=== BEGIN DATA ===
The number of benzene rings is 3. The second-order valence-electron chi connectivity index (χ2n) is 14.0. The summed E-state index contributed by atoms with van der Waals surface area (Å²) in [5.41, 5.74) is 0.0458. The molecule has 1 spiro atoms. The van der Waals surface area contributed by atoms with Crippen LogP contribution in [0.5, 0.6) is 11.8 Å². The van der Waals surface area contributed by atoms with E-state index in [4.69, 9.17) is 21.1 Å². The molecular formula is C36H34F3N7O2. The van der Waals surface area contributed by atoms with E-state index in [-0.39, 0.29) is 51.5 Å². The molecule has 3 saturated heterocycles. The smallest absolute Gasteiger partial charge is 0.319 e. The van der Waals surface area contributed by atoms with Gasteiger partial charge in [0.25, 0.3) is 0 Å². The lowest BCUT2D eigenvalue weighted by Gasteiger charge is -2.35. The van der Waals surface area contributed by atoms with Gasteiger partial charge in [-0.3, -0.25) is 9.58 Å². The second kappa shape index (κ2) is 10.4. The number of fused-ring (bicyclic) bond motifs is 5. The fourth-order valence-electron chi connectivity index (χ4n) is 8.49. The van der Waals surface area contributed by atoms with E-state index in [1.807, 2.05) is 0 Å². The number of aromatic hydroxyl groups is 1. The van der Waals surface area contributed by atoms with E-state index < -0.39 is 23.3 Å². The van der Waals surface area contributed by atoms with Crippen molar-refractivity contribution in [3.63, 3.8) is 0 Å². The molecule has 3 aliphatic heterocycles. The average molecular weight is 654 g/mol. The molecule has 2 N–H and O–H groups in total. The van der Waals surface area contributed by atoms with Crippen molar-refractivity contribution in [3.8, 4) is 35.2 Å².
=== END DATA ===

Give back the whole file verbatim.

The number of benzene rings is 3. The second-order valence-electron chi connectivity index (χ2n) is 14.0. The summed E-state index contributed by atoms with van der Waals surface area (Å²) in [5.41, 5.74) is 0.0458. The molecule has 1 spiro atoms. The van der Waals surface area contributed by atoms with Crippen LogP contribution in [0.5, 0.6) is 11.8 Å². The van der Waals surface area contributed by atoms with E-state index in [4.69, 9.17) is 21.1 Å². The molecular formula is C36H34F3N7O2. The van der Waals surface area contributed by atoms with E-state index in [-0.39, 0.29) is 51.5 Å². The molecule has 3 saturated heterocycles. The smallest absolute Gasteiger partial charge is 0.319 e. The van der Waals surface area contributed by atoms with Gasteiger partial charge in [0.25, 0.3) is 0 Å². The lowest BCUT2D eigenvalue weighted by Gasteiger charge is -2.35. The van der Waals surface area contributed by atoms with Gasteiger partial charge in [-0.3, -0.25) is 9.58 Å². The second kappa shape index (κ2) is 10.4. The number of fused-ring (bicyclic) bond motifs is 5. The fourth-order valence-electron chi connectivity index (χ4n) is 8.49. The van der Waals surface area contributed by atoms with E-state index in [1.807, 2.05) is 0 Å². The number of aromatic hydroxyl groups is 1. The van der Waals surface area contributed by atoms with E-state index < -0.39 is 23.3 Å². The van der Waals surface area contributed by atoms with Crippen molar-refractivity contribution in [3.63, 3.8) is 0 Å². The molecule has 3 aliphatic heterocycles. The average molecular weight is 654 g/mol. The molecule has 2 N–H and O–H groups in total. The van der Waals surface area contributed by atoms with Crippen molar-refractivity contribution in [3.8, 4) is 35.2 Å².